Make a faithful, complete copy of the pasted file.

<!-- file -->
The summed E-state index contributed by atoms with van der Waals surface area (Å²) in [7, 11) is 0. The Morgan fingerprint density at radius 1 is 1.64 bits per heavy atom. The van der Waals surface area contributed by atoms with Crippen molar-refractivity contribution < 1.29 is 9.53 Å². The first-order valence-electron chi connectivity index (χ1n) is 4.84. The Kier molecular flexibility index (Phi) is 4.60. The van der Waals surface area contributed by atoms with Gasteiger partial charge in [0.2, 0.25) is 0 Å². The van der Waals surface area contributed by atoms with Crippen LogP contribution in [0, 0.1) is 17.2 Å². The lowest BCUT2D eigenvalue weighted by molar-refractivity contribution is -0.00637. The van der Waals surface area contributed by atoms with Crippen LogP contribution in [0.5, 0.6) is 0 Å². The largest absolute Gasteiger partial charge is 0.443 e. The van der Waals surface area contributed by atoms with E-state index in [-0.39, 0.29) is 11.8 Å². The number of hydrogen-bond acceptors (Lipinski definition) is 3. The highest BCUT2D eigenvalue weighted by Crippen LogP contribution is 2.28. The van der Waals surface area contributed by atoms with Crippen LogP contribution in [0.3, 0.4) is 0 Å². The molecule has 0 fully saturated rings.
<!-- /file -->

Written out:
The summed E-state index contributed by atoms with van der Waals surface area (Å²) in [7, 11) is 0. The Morgan fingerprint density at radius 1 is 1.64 bits per heavy atom. The van der Waals surface area contributed by atoms with Crippen molar-refractivity contribution < 1.29 is 9.53 Å². The first-order valence-electron chi connectivity index (χ1n) is 4.84. The Kier molecular flexibility index (Phi) is 4.60. The van der Waals surface area contributed by atoms with Gasteiger partial charge in [0.2, 0.25) is 0 Å². The van der Waals surface area contributed by atoms with Crippen LogP contribution in [0, 0.1) is 17.2 Å². The lowest BCUT2D eigenvalue weighted by molar-refractivity contribution is -0.00637. The van der Waals surface area contributed by atoms with Crippen LogP contribution in [0.5, 0.6) is 0 Å². The largest absolute Gasteiger partial charge is 0.443 e. The van der Waals surface area contributed by atoms with E-state index in [-0.39, 0.29) is 11.8 Å². The number of hydrogen-bond acceptors (Lipinski definition) is 3. The highest BCUT2D eigenvalue weighted by Crippen LogP contribution is 2.28. The van der Waals surface area contributed by atoms with Crippen LogP contribution in [0.3, 0.4) is 0 Å². The molecule has 0 fully saturated rings.